-If you adopt transracially, know that your education NEVER ends.  You should be reading books and articles, watching documentaries, reading Black-edited and written magazines, taking classes, going to conferences, listening to Podcasts, etc.  Again, not every voice you read/hear is right for you and your family, but there are SOME voices that are.   

-If you adopt transracially, be willing to step up and educate others.  Ask your library if you can help put together a Black History Month display.  Start or join a transracial adoption support group.  Add to your child's classroom library or toy collection (with items that racially support your child).  

Not every step you take will be the right one.  Not every word you speak will be perfect.  Racial issues are uncomfortable.  But discomfort and growth are much better than complacency and ignorance. 

I urge you this week to fight burying your head in the sand or fight like hell to prove that all lives matter is right.  I urge you to lay down your pride.  I urge you to listen.  I urge you to ask questions.  I urge you to consider.  I urge you to do whatever you have to do to make sure you are doing the very best for your child.

If you are considering adopting transracially, I do not wish to scare you.  There are many, many wonderful transracial families formed by adoption who are doing the very best they can and are learning and growing and flourishing.   I don't want you to think you can just NEVER get this thing right.  Because that isn't true.   You just need to press on in education and with open hearts and minds.  

For more on all-things-transracial-adoption, you can get my book COME RAIN OR COME SHINE: A WHITE PARENT'S GUIDE TO ADOPTING AND PARENTING BLACK CHILDREN from Amazon as a paperback or e-book.  

I want to leave you with a few Bible verses to mull over.  Whether you are a person of faith or not, there is wisdom here:

Do nothing out of selfish ambition or vain conceit. Rather, in humility value others above yourselves. (Phil. 2:3)

When pride comes, then comes disgrace,

but with humility comes wisdom. (Prov. 11:2)


  1. There are two bullet points that specifically discuss Black history. Those should probably be changed to history. Other than those 2 bullet points, though, the rest are good points for all White parents of children of color.

    The only thing I would put an asterisk next to is the listen and learn from people who share your child's ethnicity. Most of the time, that makes total sense. However, I have no intention of slathering my child's head in toxic hair products, nor do I have any intention of straightening it - both "suggestions" made by Black women, totally unprompted. I had one woman yell at me from a moving car, while I was crossing a parking lot, telling me what to use on my daughter's hair. Um, no. 'Cause I don't know you, you don't know my daughter, and you're supposed to be driving!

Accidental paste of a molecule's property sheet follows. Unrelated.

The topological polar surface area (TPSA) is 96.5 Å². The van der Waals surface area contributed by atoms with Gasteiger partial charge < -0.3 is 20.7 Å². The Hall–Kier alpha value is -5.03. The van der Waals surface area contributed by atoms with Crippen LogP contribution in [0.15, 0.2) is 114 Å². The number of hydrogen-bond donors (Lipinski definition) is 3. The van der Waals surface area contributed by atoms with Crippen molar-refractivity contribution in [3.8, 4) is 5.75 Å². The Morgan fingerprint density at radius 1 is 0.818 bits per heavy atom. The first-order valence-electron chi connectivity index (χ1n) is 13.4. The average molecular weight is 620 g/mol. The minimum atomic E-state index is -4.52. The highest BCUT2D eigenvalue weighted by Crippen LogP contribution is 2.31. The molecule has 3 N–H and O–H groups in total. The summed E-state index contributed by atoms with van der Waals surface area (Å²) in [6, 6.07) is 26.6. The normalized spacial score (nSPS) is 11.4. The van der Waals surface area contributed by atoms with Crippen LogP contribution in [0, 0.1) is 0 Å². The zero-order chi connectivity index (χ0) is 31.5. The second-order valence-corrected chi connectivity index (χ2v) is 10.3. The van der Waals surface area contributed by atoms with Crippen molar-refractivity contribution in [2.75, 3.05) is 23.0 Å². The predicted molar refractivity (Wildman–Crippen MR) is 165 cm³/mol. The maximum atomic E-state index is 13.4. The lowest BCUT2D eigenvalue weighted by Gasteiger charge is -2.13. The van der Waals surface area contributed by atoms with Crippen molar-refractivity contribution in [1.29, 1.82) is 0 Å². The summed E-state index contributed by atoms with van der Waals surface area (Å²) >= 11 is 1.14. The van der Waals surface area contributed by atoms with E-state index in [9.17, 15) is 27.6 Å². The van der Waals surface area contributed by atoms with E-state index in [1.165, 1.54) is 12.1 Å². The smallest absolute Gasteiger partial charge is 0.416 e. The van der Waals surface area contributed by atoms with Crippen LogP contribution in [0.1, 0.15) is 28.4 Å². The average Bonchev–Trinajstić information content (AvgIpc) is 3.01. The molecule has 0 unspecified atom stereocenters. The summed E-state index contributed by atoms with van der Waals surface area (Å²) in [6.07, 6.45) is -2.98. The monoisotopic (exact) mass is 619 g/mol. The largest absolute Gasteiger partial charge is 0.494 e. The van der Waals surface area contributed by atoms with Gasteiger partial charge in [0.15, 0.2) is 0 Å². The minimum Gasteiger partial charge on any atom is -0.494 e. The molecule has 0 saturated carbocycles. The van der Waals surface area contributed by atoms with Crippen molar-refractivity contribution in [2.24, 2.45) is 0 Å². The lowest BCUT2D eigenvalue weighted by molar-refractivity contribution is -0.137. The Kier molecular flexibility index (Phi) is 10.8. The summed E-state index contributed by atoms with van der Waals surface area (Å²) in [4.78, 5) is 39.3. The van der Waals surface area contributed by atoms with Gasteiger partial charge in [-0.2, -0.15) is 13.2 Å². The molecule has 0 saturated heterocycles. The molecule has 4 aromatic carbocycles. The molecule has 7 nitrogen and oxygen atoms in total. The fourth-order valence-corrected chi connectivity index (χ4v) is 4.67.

2. Robyn, I agree with you on both counts. Although my two children of colour include three races/ethnicities, we not only teach and celebrate those (and to be honest, with AA, the best we can do is African AMERICAN, because we have no idea what areas the ancestors came from decades to centuries ago - we also celebrate and teach my families Engish/Irish/Scots American (Midwest) heritage and my husband's Dutch American (actually can trace back to the Mayflower) heritage and our shared Navy heritage/culture. We also teach and celebrate Jamaican heritage because we know a number of Jamaicans and Jamaican Americans and Phillipine heritage because of the same, some Japanese/Okinawan because one child was born there, and anything else wherever we are.... and because one thing we wanted to do is raise citizens of the world.

    As to the hair products: yes, I have gone up to complete strangers in a store and asked for help because the products that were recommended by good friends were not carried. I have had people see me sniffing and checking texture and offering help. A good friend straightened my son's hair when he wanted it to look like his best friend at the time.... I held my breath on that one because I thought, 'oh, no, he wants to be white' - but his friend was from Guyana - about the same shade of brown, but with straight hair (naturally). For most of his life, he has chosen to have a high and tight because many sons of military do - especially if they live on a Base. Now, a college student, but at a community college with a very small Black community, he wants a change - and having moved recently, we really have no ties to the Black community (in the past we have had very diverse groups of friends... unfortunately, none of us are really finding our niches here and have never chosen friends based upon race: whether white, black or brown. So, I went into the Black Student Union at my university (54 year white lady with serious blue hair) and simply said, 'I need help'. Someone asked me what I needed and I explained that my son at another school had never really had much hair, but now we needed advice. The crowd parted and two young ladies started asking me questions. I had a picture, but without feeling and seeing the texture live, all they could do was give me some suggestions of where to take him. So, we are going to a shop for a 'lesson' - I'm only going because it's an area neither of us is particularly familiar with and I'll likely drop him off and go find a Starbucks.